Quote: Mankind will get better if you show them what they are like (Anton Checkov).
The work of Dutch born artist Camilio (1973), now based in Timor-Leste, is above all and foremost conceptual. If asked, he states: I am a conceptual installation artist.
It has to be clear that he is not primarily focused on, let’s say, painting, performance or sculpture. He often mixes ready made objects, or objects specifically designed (created by craftsman) for the installation, but looking like a ready made, together to create installations where the concept is the leading factor. The outcome though still has to be, in his mind, visualy pleasing or visually strong.
in his concepts, Camilio often explores social (mis)behaviour in time, social and site-specific contexts and dimensions. He often uses nature (mostly trees) as a backdrop for his work, combined with “Ready-Mades” and the non-colour white, which, in the majority of these artworks, is to sort an unearthly effect, like to single out one important element in 'the frame' or 'context' which normally isn't spotless white.
After moving to the southern Africa region in 2014 Camilio – re-energised by new surroundings, context, nature and people – started creating a new form of art. Despite or perhaps because of his dyslexia he also started to work with text based art works, often showing the opposite meaning of the words in combination of the used materials ('Ceci n'est pas une pipe').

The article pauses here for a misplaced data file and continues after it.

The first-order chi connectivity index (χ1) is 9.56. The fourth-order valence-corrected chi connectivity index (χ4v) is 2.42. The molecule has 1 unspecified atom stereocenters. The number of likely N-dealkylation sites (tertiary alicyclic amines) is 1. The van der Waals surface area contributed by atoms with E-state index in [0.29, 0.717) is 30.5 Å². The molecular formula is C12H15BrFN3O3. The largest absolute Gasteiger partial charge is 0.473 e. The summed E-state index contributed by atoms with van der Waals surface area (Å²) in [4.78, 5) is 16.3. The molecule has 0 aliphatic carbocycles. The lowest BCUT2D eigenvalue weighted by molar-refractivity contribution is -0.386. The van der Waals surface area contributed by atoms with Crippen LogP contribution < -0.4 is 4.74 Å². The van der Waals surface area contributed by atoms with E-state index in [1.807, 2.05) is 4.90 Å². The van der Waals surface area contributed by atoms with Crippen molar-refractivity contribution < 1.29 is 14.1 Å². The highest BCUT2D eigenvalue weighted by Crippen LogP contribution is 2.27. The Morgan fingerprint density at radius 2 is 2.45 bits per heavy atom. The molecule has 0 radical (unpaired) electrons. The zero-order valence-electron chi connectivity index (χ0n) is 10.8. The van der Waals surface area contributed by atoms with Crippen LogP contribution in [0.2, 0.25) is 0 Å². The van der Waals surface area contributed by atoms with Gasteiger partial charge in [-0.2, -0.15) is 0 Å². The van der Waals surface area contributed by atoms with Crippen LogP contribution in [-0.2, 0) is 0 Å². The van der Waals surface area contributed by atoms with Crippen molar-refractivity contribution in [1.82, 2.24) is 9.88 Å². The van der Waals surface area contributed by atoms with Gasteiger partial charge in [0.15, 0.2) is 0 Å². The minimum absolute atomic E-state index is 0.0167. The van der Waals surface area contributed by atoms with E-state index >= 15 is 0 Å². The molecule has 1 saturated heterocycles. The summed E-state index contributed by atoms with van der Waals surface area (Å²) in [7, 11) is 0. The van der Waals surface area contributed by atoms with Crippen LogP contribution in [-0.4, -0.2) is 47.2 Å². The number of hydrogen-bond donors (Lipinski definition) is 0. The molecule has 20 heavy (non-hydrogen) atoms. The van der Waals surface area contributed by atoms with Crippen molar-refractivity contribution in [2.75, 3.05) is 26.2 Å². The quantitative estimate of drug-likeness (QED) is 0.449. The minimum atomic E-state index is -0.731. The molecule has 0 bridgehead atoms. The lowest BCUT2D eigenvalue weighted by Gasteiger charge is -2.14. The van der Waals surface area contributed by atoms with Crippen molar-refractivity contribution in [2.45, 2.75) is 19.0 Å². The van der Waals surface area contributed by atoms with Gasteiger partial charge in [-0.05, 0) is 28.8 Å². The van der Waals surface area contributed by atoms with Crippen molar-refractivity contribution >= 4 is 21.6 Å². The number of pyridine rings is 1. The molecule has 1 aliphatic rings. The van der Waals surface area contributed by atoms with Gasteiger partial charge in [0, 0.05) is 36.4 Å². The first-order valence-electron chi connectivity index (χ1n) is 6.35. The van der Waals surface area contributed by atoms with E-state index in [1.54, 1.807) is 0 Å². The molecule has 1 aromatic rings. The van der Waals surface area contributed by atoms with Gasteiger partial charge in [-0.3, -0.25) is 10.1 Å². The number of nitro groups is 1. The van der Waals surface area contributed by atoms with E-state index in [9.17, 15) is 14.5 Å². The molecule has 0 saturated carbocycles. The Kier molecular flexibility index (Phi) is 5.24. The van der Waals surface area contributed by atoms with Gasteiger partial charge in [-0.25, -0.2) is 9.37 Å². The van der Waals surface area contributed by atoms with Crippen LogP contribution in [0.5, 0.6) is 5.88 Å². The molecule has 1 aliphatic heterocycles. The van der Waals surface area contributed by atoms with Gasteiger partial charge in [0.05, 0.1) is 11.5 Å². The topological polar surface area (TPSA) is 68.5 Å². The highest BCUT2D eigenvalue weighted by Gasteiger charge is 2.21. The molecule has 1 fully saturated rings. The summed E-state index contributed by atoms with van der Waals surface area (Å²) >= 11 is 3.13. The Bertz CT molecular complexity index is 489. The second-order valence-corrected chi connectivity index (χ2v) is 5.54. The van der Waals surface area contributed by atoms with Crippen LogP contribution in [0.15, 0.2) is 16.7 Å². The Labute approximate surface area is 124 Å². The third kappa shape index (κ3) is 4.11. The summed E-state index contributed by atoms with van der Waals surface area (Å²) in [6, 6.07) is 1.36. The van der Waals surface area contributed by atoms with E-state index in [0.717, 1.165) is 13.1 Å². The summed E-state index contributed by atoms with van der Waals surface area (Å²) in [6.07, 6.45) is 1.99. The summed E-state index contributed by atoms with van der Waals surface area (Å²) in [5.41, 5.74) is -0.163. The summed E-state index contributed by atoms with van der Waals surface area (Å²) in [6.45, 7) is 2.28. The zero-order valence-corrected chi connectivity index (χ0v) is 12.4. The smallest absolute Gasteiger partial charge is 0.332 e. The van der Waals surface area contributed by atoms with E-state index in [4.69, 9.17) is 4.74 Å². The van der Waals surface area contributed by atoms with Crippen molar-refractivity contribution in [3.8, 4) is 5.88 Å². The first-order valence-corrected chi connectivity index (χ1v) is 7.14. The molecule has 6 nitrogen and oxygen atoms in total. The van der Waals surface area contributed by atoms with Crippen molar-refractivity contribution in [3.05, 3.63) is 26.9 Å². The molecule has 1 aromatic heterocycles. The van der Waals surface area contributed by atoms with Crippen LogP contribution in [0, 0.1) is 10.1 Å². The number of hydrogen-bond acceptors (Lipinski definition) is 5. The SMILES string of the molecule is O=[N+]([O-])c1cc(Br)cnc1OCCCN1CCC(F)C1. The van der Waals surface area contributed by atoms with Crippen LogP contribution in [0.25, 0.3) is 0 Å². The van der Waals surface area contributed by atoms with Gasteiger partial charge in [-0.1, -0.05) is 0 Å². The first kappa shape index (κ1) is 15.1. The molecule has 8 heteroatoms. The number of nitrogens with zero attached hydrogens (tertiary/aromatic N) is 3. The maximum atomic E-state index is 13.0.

Through travel and study he gained insights in African and Asian art. This gave him a much wider perspective: the Western art world often appears to be self-absorbed and looks more and more deranged these days, particularly seen in the context that there is more than just 'Western Art'.
He applies a minimalist method, often using the public domain to explore conceptually driven, sometimes performative interventions where he often acts as the devil's advocate. He uses many different materials and methods to relate to the social context, environment, place and project he is working with, as and when appropriate.
Quote: How sweet to be an idiot, as harmless as a court Jester. This quote (Freek de Jonge, freely interpeted) apllies for the performences in white, “the white man" in white clothes.
A large part of his completed pieces invite, directly or indirectly, the effects of nature and decay, through, for example: exposure (e.g. weather), aging, forces of nature (moving and growing trees, low and high tides, etc.) or human destructive interventions. He sees the pieces like caged animals, incarcerated with their abusive captors and their resultant deteriorating condition, as a part of the work.
His other creations deal with the opposite effect of decay: these works contain substances such as soil, poop or volatile and perishable substances like ashes or food which – without a process of securing them to a surface – would be unrecognisable or gone after hours. These substances are used in a different context and thereby take on another meaning and expression.